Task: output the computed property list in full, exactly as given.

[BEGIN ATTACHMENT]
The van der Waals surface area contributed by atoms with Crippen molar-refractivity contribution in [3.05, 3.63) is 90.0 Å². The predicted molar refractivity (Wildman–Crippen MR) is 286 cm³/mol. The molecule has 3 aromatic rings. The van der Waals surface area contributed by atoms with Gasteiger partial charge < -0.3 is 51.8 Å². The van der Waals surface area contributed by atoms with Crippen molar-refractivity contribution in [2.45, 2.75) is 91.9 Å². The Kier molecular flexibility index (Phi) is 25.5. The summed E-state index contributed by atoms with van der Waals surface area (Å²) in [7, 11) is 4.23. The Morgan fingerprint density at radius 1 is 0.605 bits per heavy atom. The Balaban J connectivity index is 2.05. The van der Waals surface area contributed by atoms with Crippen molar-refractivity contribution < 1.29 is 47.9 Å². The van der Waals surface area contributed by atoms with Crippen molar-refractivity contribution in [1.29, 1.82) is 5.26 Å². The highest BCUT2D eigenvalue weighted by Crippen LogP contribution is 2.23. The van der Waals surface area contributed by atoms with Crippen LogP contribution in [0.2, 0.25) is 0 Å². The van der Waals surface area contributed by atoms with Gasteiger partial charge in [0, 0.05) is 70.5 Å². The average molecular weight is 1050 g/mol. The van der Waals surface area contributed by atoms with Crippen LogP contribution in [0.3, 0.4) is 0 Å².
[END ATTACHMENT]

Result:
The van der Waals surface area contributed by atoms with Crippen molar-refractivity contribution in [3.05, 3.63) is 90.0 Å². The predicted molar refractivity (Wildman–Crippen MR) is 286 cm³/mol. The molecule has 3 aromatic rings. The van der Waals surface area contributed by atoms with Gasteiger partial charge < -0.3 is 51.8 Å². The van der Waals surface area contributed by atoms with Crippen molar-refractivity contribution in [2.45, 2.75) is 91.9 Å². The Kier molecular flexibility index (Phi) is 25.5. The summed E-state index contributed by atoms with van der Waals surface area (Å²) in [7, 11) is 4.23. The Morgan fingerprint density at radius 1 is 0.605 bits per heavy atom. The Balaban J connectivity index is 2.05. The van der Waals surface area contributed by atoms with Crippen molar-refractivity contribution < 1.29 is 47.9 Å². The van der Waals surface area contributed by atoms with Crippen molar-refractivity contribution in [1.29, 1.82) is 5.26 Å². The highest BCUT2D eigenvalue weighted by Crippen LogP contribution is 2.23. The van der Waals surface area contributed by atoms with Crippen LogP contribution in [0.2, 0.25) is 0 Å². The van der Waals surface area contributed by atoms with Gasteiger partial charge in [0, 0.05) is 70.5 Å². The average molecular weight is 1050 g/mol. The van der Waals surface area contributed by atoms with Crippen LogP contribution in [0.3, 0.4) is 0 Å².